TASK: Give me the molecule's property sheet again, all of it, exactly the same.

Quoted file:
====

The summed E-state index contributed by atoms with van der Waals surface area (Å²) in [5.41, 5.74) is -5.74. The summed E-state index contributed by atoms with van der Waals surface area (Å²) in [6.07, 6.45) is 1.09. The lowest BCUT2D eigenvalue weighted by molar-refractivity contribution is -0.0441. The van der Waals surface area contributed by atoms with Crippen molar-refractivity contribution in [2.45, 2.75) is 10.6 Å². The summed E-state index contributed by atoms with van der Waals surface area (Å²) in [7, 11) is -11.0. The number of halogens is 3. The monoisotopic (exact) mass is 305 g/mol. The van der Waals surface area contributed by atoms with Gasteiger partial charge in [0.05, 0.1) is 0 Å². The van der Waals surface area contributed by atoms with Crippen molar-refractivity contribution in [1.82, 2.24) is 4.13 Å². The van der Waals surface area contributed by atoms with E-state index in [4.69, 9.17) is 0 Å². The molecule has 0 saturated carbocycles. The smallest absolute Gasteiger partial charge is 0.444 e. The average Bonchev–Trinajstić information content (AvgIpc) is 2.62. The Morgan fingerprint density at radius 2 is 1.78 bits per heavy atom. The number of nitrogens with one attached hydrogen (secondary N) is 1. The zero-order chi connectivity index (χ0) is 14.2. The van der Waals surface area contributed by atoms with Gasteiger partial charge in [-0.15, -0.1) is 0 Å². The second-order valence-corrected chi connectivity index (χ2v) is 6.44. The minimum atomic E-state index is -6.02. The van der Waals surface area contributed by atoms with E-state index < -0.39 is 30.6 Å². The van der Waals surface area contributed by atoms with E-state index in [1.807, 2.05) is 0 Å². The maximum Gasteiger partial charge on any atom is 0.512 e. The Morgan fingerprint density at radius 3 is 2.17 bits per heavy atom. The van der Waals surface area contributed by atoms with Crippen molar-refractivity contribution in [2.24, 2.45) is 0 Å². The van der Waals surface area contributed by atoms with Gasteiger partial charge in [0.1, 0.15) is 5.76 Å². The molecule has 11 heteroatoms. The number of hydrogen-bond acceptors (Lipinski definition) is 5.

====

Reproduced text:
The summed E-state index contributed by atoms with van der Waals surface area (Å²) in [5.41, 5.74) is -5.74. The summed E-state index contributed by atoms with van der Waals surface area (Å²) in [6.07, 6.45) is 1.09. The lowest BCUT2D eigenvalue weighted by molar-refractivity contribution is -0.0441. The van der Waals surface area contributed by atoms with Crippen molar-refractivity contribution in [2.45, 2.75) is 10.6 Å². The summed E-state index contributed by atoms with van der Waals surface area (Å²) in [7, 11) is -11.0. The number of halogens is 3. The monoisotopic (exact) mass is 305 g/mol. The van der Waals surface area contributed by atoms with Gasteiger partial charge in [0.05, 0.1) is 0 Å². The van der Waals surface area contributed by atoms with Crippen molar-refractivity contribution in [1.82, 2.24) is 4.13 Å². The van der Waals surface area contributed by atoms with E-state index in [4.69, 9.17) is 0 Å². The molecule has 0 saturated carbocycles. The smallest absolute Gasteiger partial charge is 0.444 e. The average Bonchev–Trinajstić information content (AvgIpc) is 2.62. The Morgan fingerprint density at radius 2 is 1.78 bits per heavy atom. The number of nitrogens with one attached hydrogen (secondary N) is 1. The zero-order chi connectivity index (χ0) is 14.2. The van der Waals surface area contributed by atoms with Gasteiger partial charge in [-0.15, -0.1) is 0 Å². The second-order valence-corrected chi connectivity index (χ2v) is 6.44. The minimum atomic E-state index is -6.02. The van der Waals surface area contributed by atoms with E-state index < -0.39 is 30.6 Å². The van der Waals surface area contributed by atoms with E-state index in [1.807, 2.05) is 0 Å². The maximum Gasteiger partial charge on any atom is 0.512 e. The Morgan fingerprint density at radius 3 is 2.17 bits per heavy atom. The van der Waals surface area contributed by atoms with Crippen molar-refractivity contribution in [2.24, 2.45) is 0 Å². The van der Waals surface area contributed by atoms with Gasteiger partial charge in [0.1, 0.15) is 5.76 Å². The molecule has 11 heteroatoms. The number of hydrogen-bond acceptors (Lipinski definition) is 5.